For great grilling and smoker recipes check out traegergrills.com

Best Eggnog Cheesecake!

Adapted from Taste of Home

 

Base

1 cup graham cracker crumbs (variation: try half graham crumbs & half crushed gingersnaps)

2 tbsp. sugar

3 tbsp. butter, melted

Filling

3 packages (8 ounces each) cream cheese, softened

1 cup sugar

3 tbsp. all-purpose flour

2 large eggs, room temperature, lightly beaten

3/4 cup eggnog

1 tsp. amber or spiced rum

Dash ground nutmeg & cinnamon

Whipped cream & additional ground nutmeg, optional

Preheat oven to 325° F.

Wrap greased 9″ springform pan with double thickness of heavy-duty foil (about 18″ square). Secure foil around pan.

For the Base: Combine cracker crumbs, sugar and melted butter. Press into the bottom of pan. Bake at 325°F for 10 minutes and cool on a wire rack.

For the Filling: Beat cream cheese, sugar and floor in a large bowl until smooth. Add eggs; beat on low speed just until combined. Gradually stir in the eggnog, rum, nutmeg and cinnamon. Pour filling over crust.

Place foil wrapped springform pan in a larger baking pan; add 1″ of hot water to larger pan.

Bake at 325°F for about 45–50 minutes, until centre is just set and top appears dull. Remove springform pan from water bath. Cool on a wire rack for 10 minutes. Loosen sides from pan with a knife; cool 1 hour longer. Refrigerate overnight, covering when completely cooled. If desired, top with whipped cream, then sprinkle with nutmeg.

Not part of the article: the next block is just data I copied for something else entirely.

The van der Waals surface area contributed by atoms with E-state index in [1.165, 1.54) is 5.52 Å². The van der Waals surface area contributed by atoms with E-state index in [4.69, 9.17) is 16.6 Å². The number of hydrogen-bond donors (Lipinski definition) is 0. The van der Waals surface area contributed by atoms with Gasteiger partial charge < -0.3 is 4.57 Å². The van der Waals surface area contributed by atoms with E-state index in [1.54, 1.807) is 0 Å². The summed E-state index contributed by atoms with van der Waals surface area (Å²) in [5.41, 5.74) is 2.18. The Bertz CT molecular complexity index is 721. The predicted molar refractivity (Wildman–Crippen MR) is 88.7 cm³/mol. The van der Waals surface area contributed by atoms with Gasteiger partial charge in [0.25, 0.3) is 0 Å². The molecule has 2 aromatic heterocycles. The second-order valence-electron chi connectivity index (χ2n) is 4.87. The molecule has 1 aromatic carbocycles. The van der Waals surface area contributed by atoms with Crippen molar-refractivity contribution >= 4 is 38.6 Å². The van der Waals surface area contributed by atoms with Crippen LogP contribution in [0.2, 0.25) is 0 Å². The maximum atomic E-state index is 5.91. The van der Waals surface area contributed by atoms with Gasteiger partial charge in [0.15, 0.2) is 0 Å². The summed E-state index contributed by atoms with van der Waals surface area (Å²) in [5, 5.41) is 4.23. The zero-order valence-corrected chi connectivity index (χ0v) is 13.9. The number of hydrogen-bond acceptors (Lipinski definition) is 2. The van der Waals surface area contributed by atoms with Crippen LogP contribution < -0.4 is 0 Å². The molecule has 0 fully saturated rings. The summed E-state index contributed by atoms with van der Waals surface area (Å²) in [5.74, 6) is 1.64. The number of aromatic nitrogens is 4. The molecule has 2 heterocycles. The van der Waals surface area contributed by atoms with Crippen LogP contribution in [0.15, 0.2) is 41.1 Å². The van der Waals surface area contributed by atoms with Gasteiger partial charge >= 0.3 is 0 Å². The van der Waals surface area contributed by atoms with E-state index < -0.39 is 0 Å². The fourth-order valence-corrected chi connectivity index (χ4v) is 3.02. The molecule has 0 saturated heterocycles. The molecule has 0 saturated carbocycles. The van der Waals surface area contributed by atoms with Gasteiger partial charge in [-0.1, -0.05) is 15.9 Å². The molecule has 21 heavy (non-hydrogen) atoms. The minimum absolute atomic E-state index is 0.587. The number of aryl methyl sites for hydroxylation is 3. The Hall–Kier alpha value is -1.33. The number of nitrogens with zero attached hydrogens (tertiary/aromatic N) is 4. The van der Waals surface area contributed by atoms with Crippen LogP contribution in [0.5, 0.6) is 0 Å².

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Chuckwagon Biscuits

Lauren Hitchner – Hitchner Quarter Horses, Longview, Alberta

Lauren’s mother, who was born in eastern Colorado in 1902, swears this recipe was popular on the wagon trains and with many chuckwagon cooks. The biscuits are tender and moist when fresh, yet durable enough to travel in saddle bags.

MAKES 2 DOZEN BISCUITS

1 package active dry yeast
2-1/2 tbsp warm water
3-1/4 cups unsifted all-purpose flour
2-1/4 tsp baking powder
1/8 tsp baking soda
1 tbsp sugar
½ tsp salt
½ cup shortening
1 cup buttermilk
melted butter

~ Dissolve yeast in warm water and set aside. Sift flour, baking powder, baking soda, sugar and salt. Cut in shortening. Add buttermilk to yeast mixture. Combine yeast and flour mixtures, kneading slightly.

~ Roll out to ½ inch thickness and cut with a 2-1/4 inch biscuit cutter. Place on a greased baking sheet and brush lightly with melted butter. Let rise 30 minutes. Bake in 350° oven for 25 to 30 minutes.

Western Hash

Bill and Patricia Dunn Mosquito Creek Ranch, Cayley, Alberta

Every rancher needs at least a hundred recipes that use ground beef.  Here’s another one!

 

SERVES 4 to 6

1 to 1-12 lbs ground beef
1 medium onion, chopped
1 28 oz can tomatoes
1/2 cup celery or green pepper, chopped
½ cup raw rice
salt, pepper, oregano, basil to taste
1 14 oz can kernel corn, drained (optional)
1 14 oz can mushrooms, drained (optional)
Cheddar or processed cheese (optional)

Brown the beef. Add onions, tomatoes, celery or green pepper, rice and seasonings. Simmer 20 minutes, or until rice is tender. Add corn and mushrooms, if desired, and adjust seasonings. This is good served right out of a frying pan or piled into a casserole dish and topped with Cheddar or processed cheese.

Scratch-My-Back Cookies

Bill and Pearl Collins – Leecoll Stables, Calgary, Alberta These cookies were Pearl’s Grandmother Harrington’s favorite. MAKES 2 DOZEN COOKIES

3/4cup butter
1 cup brown sugar
1 egg
1-1/4 cups flour
1/2 tsp salt
1 tsp vanilla
1/2 tsp baking soda
1 cup rolled oats
1 cup coconut

~ Mix butter, sugar and egg. Add remaining ingredients.  Drop by teaspoonfuls onto cookie sheet and bake at 350F for 10 to 15 minutes.